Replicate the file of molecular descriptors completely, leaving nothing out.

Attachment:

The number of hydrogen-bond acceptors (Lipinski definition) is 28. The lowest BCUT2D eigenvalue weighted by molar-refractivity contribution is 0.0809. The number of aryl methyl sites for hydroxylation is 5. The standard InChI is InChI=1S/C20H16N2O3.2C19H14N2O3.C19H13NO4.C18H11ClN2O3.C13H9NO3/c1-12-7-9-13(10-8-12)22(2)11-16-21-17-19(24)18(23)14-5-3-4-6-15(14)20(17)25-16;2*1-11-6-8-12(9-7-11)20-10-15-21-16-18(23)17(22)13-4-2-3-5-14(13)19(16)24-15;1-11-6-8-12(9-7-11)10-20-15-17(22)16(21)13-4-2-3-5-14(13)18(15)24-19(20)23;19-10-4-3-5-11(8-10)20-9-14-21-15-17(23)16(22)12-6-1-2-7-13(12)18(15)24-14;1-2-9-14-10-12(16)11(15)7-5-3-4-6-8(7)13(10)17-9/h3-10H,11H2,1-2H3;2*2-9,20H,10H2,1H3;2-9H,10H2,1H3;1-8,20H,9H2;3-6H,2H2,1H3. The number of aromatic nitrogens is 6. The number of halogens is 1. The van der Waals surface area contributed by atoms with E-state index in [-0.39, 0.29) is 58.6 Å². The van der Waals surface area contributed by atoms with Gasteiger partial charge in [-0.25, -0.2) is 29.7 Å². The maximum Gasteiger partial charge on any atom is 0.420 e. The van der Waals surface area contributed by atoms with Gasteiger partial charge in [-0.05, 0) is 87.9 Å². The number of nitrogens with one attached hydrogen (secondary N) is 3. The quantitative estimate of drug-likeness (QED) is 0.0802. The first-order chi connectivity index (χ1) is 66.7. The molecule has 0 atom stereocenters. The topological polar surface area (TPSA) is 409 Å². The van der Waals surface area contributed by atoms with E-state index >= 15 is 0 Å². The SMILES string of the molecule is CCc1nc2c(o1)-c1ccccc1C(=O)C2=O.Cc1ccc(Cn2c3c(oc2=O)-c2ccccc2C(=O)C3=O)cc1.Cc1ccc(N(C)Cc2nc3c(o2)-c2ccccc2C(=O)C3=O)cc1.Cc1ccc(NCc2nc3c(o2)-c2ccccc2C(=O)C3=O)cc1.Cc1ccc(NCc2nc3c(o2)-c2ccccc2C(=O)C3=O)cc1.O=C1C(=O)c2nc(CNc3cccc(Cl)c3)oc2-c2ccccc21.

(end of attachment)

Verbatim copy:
The number of hydrogen-bond acceptors (Lipinski definition) is 28. The lowest BCUT2D eigenvalue weighted by molar-refractivity contribution is 0.0809. The number of aryl methyl sites for hydroxylation is 5. The standard InChI is InChI=1S/C20H16N2O3.2C19H14N2O3.C19H13NO4.C18H11ClN2O3.C13H9NO3/c1-12-7-9-13(10-8-12)22(2)11-16-21-17-19(24)18(23)14-5-3-4-6-15(14)20(17)25-16;2*1-11-6-8-12(9-7-11)20-10-15-21-16-18(23)17(22)13-4-2-3-5-14(13)19(16)24-15;1-11-6-8-12(9-7-11)10-20-15-17(22)16(21)13-4-2-3-5-14(13)18(15)24-19(20)23;19-10-4-3-5-11(8-10)20-9-14-21-15-17(23)16(22)12-6-1-2-7-13(12)18(15)24-14;1-2-9-14-10-12(16)11(15)7-5-3-4-6-8(7)13(10)17-9/h3-10H,11H2,1-2H3;2*2-9,20H,10H2,1H3;2-9H,10H2,1H3;1-8,20H,9H2;3-6H,2H2,1H3. The number of aromatic nitrogens is 6. The number of halogens is 1. The van der Waals surface area contributed by atoms with E-state index in [-0.39, 0.29) is 58.6 Å². The van der Waals surface area contributed by atoms with Gasteiger partial charge in [-0.25, -0.2) is 29.7 Å². The maximum Gasteiger partial charge on any atom is 0.420 e. The van der Waals surface area contributed by atoms with Gasteiger partial charge in [-0.05, 0) is 87.9 Å². The number of nitrogens with one attached hydrogen (secondary N) is 3. The quantitative estimate of drug-likeness (QED) is 0.0802. The first-order chi connectivity index (χ1) is 66.7. The molecule has 0 atom stereocenters. The topological polar surface area (TPSA) is 409 Å². The van der Waals surface area contributed by atoms with E-state index >= 15 is 0 Å². The SMILES string of the molecule is CCc1nc2c(o1)-c1ccccc1C(=O)C2=O.Cc1ccc(Cn2c3c(oc2=O)-c2ccccc2C(=O)C3=O)cc1.Cc1ccc(N(C)Cc2nc3c(o2)-c2ccccc2C(=O)C3=O)cc1.Cc1ccc(NCc2nc3c(o2)-c2ccccc2C(=O)C3=O)cc1.Cc1ccc(NCc2nc3c(o2)-c2ccccc2C(=O)C3=O)cc1.O=C1C(=O)c2nc(CNc3cccc(Cl)c3)oc2-c2ccccc21.